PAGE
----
You’ve essentially paid for two homes: one in principal and one in interest. Pre-paying one additional payment of $1600 each year would decrease your interest to $203,500. You could save nearly $49,000 in interest and have your mortgage paid off in 21 years just adding an extra payment each year. Have you ever used a mortgage calculator to see how you can meaningfully decrease your interest?
“Why would I need to diversify? I don’t need to diversify! I hold only as much stock as I can hold in one hand.”
While being over diversified can negatively impact returns, not being diversified at all can leave an investor exposed and vulnerable to unexpected events in one sector, industry, country or investment. Effective diversification is ensuring you have exposure to investments that behave differently in various market conditions and buffer your overall portfolio against extremes of volatility and risk.
“They don’t need profit…the company is going to the moon! I have to invest in this stock…just look at that chart!”
Trees never grow to the sky and the fundamentals of gravity dictate that what goes up must come down. Speculation has high rewards, but also a high potential for losses. Companies without profits are dangerous because they’re burning through more cash than they can generate and this eventually catches up to a company.
“Oh…that’s what that company does?”
Do you understand what you’re buying? Do you know what factors can influence changes within the market a company operates? Is there sustainable demand for products or services? Are their operations complex? Can you explain what they do in a single sentence? What are the risks?
“I can’t sell…there’s still potential…plus I’m only down 40%.”
Knowing when to buy is always easy; knowing when to sell can be painful and difficult to ascertain. Do you have a rule, guideline or minimum loss (percentage or dollar amount) that you can tolerate on your investments? How important is capital preservation to you? Do you have as much confidence in yourself to sell as you do to buy?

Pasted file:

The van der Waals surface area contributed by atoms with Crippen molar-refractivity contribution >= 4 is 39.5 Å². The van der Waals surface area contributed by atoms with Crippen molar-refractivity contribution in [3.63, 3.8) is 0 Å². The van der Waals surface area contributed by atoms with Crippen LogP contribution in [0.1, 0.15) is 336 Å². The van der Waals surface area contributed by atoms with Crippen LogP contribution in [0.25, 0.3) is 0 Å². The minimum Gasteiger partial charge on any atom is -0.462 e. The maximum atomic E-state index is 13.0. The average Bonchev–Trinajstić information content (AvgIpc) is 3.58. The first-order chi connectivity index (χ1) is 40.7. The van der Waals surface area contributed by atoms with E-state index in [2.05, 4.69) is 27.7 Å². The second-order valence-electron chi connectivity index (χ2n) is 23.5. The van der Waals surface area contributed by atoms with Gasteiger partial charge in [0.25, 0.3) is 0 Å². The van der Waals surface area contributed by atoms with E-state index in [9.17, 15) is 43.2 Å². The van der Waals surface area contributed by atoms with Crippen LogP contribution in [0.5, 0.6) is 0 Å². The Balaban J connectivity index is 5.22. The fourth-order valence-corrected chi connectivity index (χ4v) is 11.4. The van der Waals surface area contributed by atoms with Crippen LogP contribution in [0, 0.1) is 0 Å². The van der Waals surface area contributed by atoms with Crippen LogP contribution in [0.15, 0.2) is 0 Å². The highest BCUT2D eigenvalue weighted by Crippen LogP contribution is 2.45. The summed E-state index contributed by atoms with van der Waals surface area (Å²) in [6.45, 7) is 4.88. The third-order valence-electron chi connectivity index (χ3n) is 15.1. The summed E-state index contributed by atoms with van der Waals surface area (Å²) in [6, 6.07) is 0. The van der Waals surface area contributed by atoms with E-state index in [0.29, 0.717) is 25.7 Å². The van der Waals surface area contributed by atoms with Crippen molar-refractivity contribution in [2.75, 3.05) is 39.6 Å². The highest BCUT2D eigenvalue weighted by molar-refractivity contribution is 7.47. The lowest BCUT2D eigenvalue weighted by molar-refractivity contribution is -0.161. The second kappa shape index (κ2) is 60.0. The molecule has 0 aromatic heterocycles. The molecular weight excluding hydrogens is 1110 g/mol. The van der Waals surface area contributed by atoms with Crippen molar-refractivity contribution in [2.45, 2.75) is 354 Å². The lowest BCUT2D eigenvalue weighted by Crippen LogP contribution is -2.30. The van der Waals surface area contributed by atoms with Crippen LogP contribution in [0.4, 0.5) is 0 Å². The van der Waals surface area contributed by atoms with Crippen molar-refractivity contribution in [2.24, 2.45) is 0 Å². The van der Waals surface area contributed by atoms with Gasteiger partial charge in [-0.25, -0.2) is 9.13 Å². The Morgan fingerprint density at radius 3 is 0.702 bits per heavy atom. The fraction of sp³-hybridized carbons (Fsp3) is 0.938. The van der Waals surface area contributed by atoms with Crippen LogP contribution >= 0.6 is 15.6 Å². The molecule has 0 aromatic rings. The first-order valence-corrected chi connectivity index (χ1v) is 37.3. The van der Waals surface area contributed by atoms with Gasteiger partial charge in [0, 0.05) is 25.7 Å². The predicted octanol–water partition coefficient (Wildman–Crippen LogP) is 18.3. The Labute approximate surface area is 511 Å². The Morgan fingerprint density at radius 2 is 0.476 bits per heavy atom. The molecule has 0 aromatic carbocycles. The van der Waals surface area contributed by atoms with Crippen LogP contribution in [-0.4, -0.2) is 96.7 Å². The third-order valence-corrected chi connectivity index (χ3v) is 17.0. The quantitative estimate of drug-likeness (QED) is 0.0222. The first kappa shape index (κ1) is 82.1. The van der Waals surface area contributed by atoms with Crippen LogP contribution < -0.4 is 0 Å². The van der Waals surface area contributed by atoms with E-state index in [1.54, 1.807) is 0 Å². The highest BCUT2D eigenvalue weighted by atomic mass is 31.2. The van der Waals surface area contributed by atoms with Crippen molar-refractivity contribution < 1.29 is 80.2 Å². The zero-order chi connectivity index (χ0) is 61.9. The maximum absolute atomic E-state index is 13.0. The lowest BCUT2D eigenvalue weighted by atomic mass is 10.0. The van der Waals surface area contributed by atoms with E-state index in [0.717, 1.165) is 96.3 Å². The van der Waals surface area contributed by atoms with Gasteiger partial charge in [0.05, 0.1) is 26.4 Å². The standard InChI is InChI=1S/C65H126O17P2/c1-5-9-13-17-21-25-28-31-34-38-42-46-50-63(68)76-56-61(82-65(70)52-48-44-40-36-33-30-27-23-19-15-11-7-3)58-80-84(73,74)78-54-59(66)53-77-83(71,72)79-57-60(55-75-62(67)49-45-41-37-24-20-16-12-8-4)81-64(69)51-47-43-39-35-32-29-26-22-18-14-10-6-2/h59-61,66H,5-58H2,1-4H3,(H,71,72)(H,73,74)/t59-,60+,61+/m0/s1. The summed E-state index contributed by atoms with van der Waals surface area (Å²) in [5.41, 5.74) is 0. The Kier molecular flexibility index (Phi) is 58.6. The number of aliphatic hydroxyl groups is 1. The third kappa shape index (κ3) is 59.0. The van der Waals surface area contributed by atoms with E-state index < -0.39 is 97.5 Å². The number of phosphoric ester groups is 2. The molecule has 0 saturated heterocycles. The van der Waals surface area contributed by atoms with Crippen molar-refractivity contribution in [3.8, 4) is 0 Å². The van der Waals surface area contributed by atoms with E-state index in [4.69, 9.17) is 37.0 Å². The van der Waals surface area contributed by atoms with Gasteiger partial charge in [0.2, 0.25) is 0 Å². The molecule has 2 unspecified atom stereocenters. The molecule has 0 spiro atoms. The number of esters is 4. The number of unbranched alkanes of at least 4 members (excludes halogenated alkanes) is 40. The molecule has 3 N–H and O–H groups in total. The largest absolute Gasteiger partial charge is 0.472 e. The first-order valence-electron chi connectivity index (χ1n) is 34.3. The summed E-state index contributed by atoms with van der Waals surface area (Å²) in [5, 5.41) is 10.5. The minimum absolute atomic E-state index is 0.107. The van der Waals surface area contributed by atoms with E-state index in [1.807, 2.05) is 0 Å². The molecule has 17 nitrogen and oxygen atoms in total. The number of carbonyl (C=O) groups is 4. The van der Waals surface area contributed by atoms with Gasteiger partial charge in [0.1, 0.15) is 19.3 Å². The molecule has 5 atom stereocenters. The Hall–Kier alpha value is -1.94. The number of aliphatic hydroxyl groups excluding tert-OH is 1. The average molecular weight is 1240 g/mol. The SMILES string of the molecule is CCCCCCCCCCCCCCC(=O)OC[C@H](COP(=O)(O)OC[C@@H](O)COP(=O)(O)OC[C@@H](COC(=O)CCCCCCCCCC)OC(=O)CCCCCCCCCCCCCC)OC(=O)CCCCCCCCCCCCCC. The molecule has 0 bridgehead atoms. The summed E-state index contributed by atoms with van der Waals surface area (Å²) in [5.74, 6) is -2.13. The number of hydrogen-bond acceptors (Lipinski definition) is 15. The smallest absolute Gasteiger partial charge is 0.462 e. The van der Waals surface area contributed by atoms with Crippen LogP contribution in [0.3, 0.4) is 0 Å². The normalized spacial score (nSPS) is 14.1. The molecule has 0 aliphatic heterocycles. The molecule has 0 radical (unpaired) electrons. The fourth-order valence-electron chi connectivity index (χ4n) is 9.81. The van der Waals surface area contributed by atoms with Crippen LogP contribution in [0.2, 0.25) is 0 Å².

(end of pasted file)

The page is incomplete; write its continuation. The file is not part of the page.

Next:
“I’ve procrastinated for years with saving and investing. Now I feel I need to catch up.”
There are a lot of investors in this boat and the sea can be rough and unforgiving. Do you have a tolerance for risk? What is your definition of risk? How much risk can you tolerate? Have you ever asked yourself these questions?
“This stock has gone nowhere in 4 months! I need to sell. The analyst said that this stock should have doubled by now!”
Adequate patience and realistic expectations are hallmarks of successful long-term investing. Analysts have two knocks against them: they are paid for an opinion and view the business from external sources. What you need to do, in any situation, when receiving advice is ask yourself who stands to benefit most from the advice being given. If the quick answer is not “you” than you have to question if there’s a conflict of interest that is impacting the opinion you are receiving.
“I haven’t met with my advisor for almost two years. I like them because they send me chocolates at Christmas each year.”
When you pay for a product or service you should expect to receive something tangible in return. If you’re paying a premium to receive advice and no advice is being given than you should be asking why you’re paying that premium in the first place. How much is a 3% MER on your portfolio worth to you? 3% over ten years is 30% of your potential returns that you’ve paid for a service – are you getting a value-added service or performance? Whose interests are being served as a priority?